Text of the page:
Are Women to Blame For Lack of Women Candidates on Virginia Ballot?


Washington Post print subscribers were greeted last weekend with an important story about how in November Virginia voters will find no women up for election on the statewide ballot. Not only will there be no women on the ballot this November, there are also no women currently elected to statewide office—making it one of seven states in the country that have no women serving in statewide elective offices. This important story by reporter Ben Pershing was given a prominent positive on the front page of the Virginia edition of the Washington Post I received on my doorstop. (It was also on the Washington Post’s home page).

Now typically when a reporter spots an issue, they’ll interview several experts. There’s nothing wrong with this approach to reporting but it can have its flaws, especially if the experts don’t see the full system because each of them only has a part of the picture.

For the most part, Pershing’s story is well-reported. He interviewed a range of perspectives including, the only woman to have won statewide office in Virginia, the only current female Republican state senator, the heads of two organizations that train women how to run for office, two professors who study politics, and two women – a retired state Senator and a county board of supervisors – who recently unsuccessfully sought the Republican Party’s nomination for lieutenant governor.

That’s a pretty good list of interview subjects, each with some perspective why Virginia not only doesn’t have any women in statewide office now, but why there hasn’t been any in 20 years.

A subtle theme is drawn out in the story, one person “said she believed some women ‘are a little intimidated by the fundraising’ required to run statewide.” Another “observ[ed] that some women she knew were not “comfortable” interacting with potential big donors because they were less accustomed to mixing socially with business leaders than men were.” The last (and only) woman elected as state attorney general opined, “If we’ve got a gender-equity problem in terms of who gets elected, I don’t think we can blame that on men.”

To be sure: despite that statement, reporter Pershing did find others who described what sure sounds like a gender-attitude problem from some corners. (And not all gender-expectation problems come from men.)

Stimpson, 42, said she was frequently asked her age on the campaign trail.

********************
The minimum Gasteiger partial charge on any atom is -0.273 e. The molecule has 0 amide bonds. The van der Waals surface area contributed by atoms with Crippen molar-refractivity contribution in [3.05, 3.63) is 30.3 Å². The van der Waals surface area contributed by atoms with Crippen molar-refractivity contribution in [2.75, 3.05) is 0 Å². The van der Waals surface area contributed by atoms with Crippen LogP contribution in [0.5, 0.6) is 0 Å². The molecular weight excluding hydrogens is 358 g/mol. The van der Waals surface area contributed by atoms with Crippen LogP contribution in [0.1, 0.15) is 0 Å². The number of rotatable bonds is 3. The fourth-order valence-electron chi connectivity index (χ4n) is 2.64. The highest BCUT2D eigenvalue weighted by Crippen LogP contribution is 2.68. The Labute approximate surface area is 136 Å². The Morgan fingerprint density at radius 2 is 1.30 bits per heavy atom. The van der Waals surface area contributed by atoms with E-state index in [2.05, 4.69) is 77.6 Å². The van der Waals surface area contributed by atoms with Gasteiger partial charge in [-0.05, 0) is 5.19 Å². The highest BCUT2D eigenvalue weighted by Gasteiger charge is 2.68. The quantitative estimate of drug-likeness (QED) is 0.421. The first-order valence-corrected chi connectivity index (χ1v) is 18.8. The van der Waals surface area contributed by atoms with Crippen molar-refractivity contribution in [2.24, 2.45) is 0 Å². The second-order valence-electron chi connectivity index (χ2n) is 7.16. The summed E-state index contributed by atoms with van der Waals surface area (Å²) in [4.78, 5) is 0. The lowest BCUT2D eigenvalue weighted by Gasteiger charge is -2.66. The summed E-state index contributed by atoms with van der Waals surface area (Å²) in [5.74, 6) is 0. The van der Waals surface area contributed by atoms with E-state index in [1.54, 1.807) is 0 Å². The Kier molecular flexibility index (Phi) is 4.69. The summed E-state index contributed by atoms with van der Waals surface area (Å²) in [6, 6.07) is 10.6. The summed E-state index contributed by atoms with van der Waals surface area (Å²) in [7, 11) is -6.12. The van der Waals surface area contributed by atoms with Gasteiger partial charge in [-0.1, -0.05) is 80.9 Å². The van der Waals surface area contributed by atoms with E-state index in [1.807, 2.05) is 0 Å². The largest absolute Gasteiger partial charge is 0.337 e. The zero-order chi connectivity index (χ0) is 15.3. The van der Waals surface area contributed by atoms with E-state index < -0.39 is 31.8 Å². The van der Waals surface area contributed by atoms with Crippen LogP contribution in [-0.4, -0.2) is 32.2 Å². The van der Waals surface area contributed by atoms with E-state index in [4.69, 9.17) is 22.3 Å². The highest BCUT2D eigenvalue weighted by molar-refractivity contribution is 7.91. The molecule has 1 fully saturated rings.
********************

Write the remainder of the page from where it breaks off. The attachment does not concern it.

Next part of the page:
“I don’t think I’ve ever heard a male candidate asked that question,” she said, adding that she was often told she was “pretty, but not up to the task.”

Still, while it’s easy to place the blame for the lack of representation at the feet of the women of Virginia who don’t run, Pershing’s story could have asked a slightly different question. Not “why don’t women run” but “what makes Virginia’s political climate different from nearby Maryland?” Maryland, unlike Virginia, has women filling 30 percent of its General Assembly — “the ninth-highest number in the country.” Maryland’s record of women elected to statewide office is somewhat better than Virginia’s – although it too has never elected a woman governor. (Anyone looking to compare how Virginia’s ratio of elected women compares to other states should check out the invaluable website for the Center for American Women in Politics.)

Still there are hints in the article about potential institutional barriers to women’s ability to be elected in Virginia: gerrymandered districts and stable incumbency leave fewer opportunities for turnover and a part-time legislature which requires all elected officials to have a second income (or a spouse who earns enough for both).

It probably is accurate to say that the lack of women on Virginia’s statewide ballot is reflective of many factors, but it may be more useful to examine whether some factors – such as access to funding or institutional barriers—are more likely to have direct impact than the idea that women as a whole in Virginia lack some inherent gumption that their sisters in Maryland seem to possess.


Published by Kate McCarthy on 06/18/2013

« Back to More Blog Posts